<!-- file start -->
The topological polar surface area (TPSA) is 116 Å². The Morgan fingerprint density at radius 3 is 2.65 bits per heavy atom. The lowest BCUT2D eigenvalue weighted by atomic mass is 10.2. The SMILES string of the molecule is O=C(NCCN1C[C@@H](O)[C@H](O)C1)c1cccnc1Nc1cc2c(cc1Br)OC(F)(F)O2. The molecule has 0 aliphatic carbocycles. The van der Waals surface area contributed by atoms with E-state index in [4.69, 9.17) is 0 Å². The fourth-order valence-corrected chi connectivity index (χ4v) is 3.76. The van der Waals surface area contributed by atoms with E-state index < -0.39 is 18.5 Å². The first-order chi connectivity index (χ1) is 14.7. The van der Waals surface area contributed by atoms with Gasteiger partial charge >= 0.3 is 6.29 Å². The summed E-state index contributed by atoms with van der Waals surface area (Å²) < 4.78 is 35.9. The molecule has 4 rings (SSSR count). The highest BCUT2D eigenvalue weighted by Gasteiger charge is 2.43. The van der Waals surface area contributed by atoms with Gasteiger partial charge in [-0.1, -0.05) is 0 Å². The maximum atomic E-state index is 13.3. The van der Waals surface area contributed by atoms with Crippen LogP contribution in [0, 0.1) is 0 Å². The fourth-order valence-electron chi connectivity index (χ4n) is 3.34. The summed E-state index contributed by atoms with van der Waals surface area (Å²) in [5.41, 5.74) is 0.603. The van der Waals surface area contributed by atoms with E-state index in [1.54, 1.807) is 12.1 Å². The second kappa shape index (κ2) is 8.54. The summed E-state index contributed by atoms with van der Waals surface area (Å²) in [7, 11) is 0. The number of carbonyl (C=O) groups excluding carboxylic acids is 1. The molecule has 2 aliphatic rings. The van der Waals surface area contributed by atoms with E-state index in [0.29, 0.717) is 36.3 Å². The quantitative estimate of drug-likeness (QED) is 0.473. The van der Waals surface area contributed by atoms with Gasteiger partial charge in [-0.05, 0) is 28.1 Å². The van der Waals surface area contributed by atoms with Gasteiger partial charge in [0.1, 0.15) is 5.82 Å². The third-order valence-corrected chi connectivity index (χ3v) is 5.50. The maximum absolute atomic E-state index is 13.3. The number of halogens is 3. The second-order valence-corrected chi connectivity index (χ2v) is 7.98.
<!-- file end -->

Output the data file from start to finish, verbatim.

The topological polar surface area (TPSA) is 116 Å². The Morgan fingerprint density at radius 3 is 2.65 bits per heavy atom. The lowest BCUT2D eigenvalue weighted by atomic mass is 10.2. The SMILES string of the molecule is O=C(NCCN1C[C@@H](O)[C@H](O)C1)c1cccnc1Nc1cc2c(cc1Br)OC(F)(F)O2. The molecule has 0 aliphatic carbocycles. The van der Waals surface area contributed by atoms with E-state index in [4.69, 9.17) is 0 Å². The fourth-order valence-corrected chi connectivity index (χ4v) is 3.76. The van der Waals surface area contributed by atoms with E-state index < -0.39 is 18.5 Å². The first-order chi connectivity index (χ1) is 14.7. The van der Waals surface area contributed by atoms with Gasteiger partial charge >= 0.3 is 6.29 Å². The summed E-state index contributed by atoms with van der Waals surface area (Å²) < 4.78 is 35.9. The molecule has 4 rings (SSSR count). The highest BCUT2D eigenvalue weighted by Gasteiger charge is 2.43. The van der Waals surface area contributed by atoms with Gasteiger partial charge in [-0.1, -0.05) is 0 Å². The maximum atomic E-state index is 13.3. The van der Waals surface area contributed by atoms with Crippen LogP contribution in [0, 0.1) is 0 Å². The fourth-order valence-electron chi connectivity index (χ4n) is 3.34. The summed E-state index contributed by atoms with van der Waals surface area (Å²) in [5.41, 5.74) is 0.603. The van der Waals surface area contributed by atoms with E-state index in [1.54, 1.807) is 12.1 Å². The second kappa shape index (κ2) is 8.54. The summed E-state index contributed by atoms with van der Waals surface area (Å²) in [7, 11) is 0. The number of carbonyl (C=O) groups excluding carboxylic acids is 1. The molecule has 2 aliphatic rings. The van der Waals surface area contributed by atoms with E-state index in [0.29, 0.717) is 36.3 Å². The quantitative estimate of drug-likeness (QED) is 0.473. The van der Waals surface area contributed by atoms with Gasteiger partial charge in [-0.05, 0) is 28.1 Å². The van der Waals surface area contributed by atoms with Gasteiger partial charge in [0.1, 0.15) is 5.82 Å². The third-order valence-corrected chi connectivity index (χ3v) is 5.50. The maximum absolute atomic E-state index is 13.3. The number of halogens is 3. The second-order valence-corrected chi connectivity index (χ2v) is 7.98.